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CPD Credits
3
Event Type
Live Online Event
Location
Zoom & Recording for 365 days
Time
10:00 am - 1:00 pm
Standard
£90.00
Trainee/NHS
£76.50
Book Tickets
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Friday, June 14, 2024

Working with Dissociative Clients

Clinical Insights from Valerie Sinason

With Valerie Sinason

Working with dissociation is complex, and an area that requires a trauma-informed approach. In this comprehensive live webinar, Valeria Sinason will help us to grapple with difficult but fundamental questions including ‘what is trauma in the first place?’, ‘how do we respond to it?’ and ‘why do we dissociate?’ to increase confidence in working with dissociative, traumatised states therapeutically.

In many cases, dissociation can be a natural response to help us navigate the stresses of daily life, when it does not feel safe to be fully present. For example, we might ‘zone out’ when we are bombarded with devastating news stories on social media. Or we might ‘compartmentalise’ when we are faced with the disappointment of a rejection. But dissociation is also a response to trauma, neglect and abuse, which may often start in childhood and results in neurological changes in the brain. In many cases, it can take on more severe forms, such as depersonalisation and derealisation. In cases of Dissociative Identity Disorder (DID), people can experience fragmented ego states. Research demonstrates a person’s attachment patterns can impact the severity of the dissociative states they experience.

Overall, we can think of dissociative states as a set of related mental phenomena. Understanding the mechanisms of those affected by major states of dissociation, such as DID, can inform us about less severe states of dissociation, and vice versa. While dissociation is an adaptation to protect us in traumatic circumstances, it becomes problematic when it continues to be used after the experience of ‘trauma’ has ended, and a person becomes stuck in a dissociative state.

So how do we build therapeutic relationships that can empower clients to revisit their unbearable experiences in a way that is tolerable, and help them to exist more in the ‘present’, without risk of re-experiencing trauma or re-entering severe dissociative states? Valerie will share her wealth of experience and expertise in traumatology, including case examples, to provide strategies and ideas for working with dissociation effectively and compassionately in practice. There will be time for questions and discussion after each session.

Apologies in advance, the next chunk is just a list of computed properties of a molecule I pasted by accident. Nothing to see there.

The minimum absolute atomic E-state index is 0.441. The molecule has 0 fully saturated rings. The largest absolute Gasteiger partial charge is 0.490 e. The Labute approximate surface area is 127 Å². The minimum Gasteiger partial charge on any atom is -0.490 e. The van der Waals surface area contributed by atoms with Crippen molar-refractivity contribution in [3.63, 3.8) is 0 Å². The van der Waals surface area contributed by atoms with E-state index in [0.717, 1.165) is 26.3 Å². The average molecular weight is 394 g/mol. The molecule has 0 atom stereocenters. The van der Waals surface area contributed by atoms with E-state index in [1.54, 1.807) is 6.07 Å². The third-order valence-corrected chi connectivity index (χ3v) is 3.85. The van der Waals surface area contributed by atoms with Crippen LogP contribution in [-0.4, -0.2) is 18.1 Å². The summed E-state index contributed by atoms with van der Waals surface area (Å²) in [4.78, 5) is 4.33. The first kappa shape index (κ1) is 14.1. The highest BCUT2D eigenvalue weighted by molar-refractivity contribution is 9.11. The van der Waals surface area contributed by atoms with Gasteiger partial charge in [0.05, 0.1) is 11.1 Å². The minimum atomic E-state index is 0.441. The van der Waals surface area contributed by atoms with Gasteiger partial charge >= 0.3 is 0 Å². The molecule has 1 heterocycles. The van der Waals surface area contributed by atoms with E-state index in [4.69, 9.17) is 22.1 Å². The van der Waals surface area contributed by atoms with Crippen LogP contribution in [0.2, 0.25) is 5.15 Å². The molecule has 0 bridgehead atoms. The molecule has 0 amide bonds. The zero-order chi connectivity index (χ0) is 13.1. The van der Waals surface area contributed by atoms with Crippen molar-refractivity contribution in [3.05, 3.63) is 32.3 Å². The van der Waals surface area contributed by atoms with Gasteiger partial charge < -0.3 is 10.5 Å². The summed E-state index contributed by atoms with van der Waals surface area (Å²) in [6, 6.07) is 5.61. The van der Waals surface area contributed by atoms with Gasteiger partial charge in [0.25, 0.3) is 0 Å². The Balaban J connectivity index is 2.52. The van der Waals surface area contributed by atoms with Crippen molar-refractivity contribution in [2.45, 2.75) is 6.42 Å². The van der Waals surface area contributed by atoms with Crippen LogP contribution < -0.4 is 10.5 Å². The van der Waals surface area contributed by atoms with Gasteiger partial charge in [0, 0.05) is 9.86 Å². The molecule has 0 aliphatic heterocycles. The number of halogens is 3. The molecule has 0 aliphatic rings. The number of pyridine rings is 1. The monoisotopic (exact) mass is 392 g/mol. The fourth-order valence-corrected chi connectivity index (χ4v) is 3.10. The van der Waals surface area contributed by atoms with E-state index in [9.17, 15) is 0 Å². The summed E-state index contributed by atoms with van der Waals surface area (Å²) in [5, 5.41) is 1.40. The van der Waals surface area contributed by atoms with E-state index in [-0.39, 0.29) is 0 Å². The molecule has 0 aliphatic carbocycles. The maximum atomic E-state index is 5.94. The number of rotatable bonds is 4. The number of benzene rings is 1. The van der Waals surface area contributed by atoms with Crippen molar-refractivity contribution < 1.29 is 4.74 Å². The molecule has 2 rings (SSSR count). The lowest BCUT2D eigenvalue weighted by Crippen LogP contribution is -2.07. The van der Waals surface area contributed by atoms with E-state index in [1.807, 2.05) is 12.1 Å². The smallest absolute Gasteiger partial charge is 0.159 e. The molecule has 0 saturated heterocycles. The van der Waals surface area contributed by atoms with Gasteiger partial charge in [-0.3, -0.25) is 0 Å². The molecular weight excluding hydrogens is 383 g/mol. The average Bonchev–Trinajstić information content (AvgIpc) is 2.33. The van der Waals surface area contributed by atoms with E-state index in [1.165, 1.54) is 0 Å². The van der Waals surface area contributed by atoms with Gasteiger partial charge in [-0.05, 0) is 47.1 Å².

Programme

10.00 (UK) Introductions and Zoom Housekeeping
10.10 Understanding Dissociation

Dissociation is a coping mechanism that disconnects one's thoughts, identity, or consciousness from their surroundings, emotions, or memories. It's particularly relevant to trauma, where it can serve as a defence against overwhelming experiences. Derealization, a subtype of dissociation, warps an individual's perception of reality, making the world seem unreal or distorted. Amnesia between personality states, a defining feature of quaternary structural dissociation, involves distinct self-states with fragmented memories. Primary structural dissociation separates the core self from trauma-related parts, while secondary structural dissociation divides trauma fragments from non-traumatic experiences. Understanding these nuances in dissociation is crucial for clinicians in providing effective treatment for those grappling with the complex aftermath of trauma.

11.00 Break
11.15 Unpacking Dissociative Mechanisms 

In this session, Valerie will share some case material to reveal the impact of dissociative defence mechanisms in coping with trauma. Understanding why these mechanisms develop varies from genetics to environmental stressors. It often stems from the need to protect one's mental wellbeing when confronted with overwhelming experiences. Dissociation, although maladaptive in the long term, initially serves as a survival tool, allowing individuals to compartmentalize trauma. Unveiling these hidden defence mechanisms enables therapists to guide patients towards healthier coping strategies and healing.

11.45 Q&A
12.00 Break
12.15 Working with Therapeutic Challenges

Patient unfolding in therapy is vital, especially for clients with severe childhood trauma. Establishing and nurturing trust is fundamental, given their vulnerability. Addressing regression and ruptures in the therapeutic relationship is part of the process, demanding empathy and patience. Strategies involve creating a safe environment, clear communication, and adapting therapeutic approaches. Additionally, therapists must recognise and manage the emotional toll these cases may have on their own wellbeing, seeking support when necessary. Ultimately, navigating these intricacies with sensitivity and skill is key to helping survivors of childhood trauma on their path to healing and recovery.

12.45 Q&A
13.00 End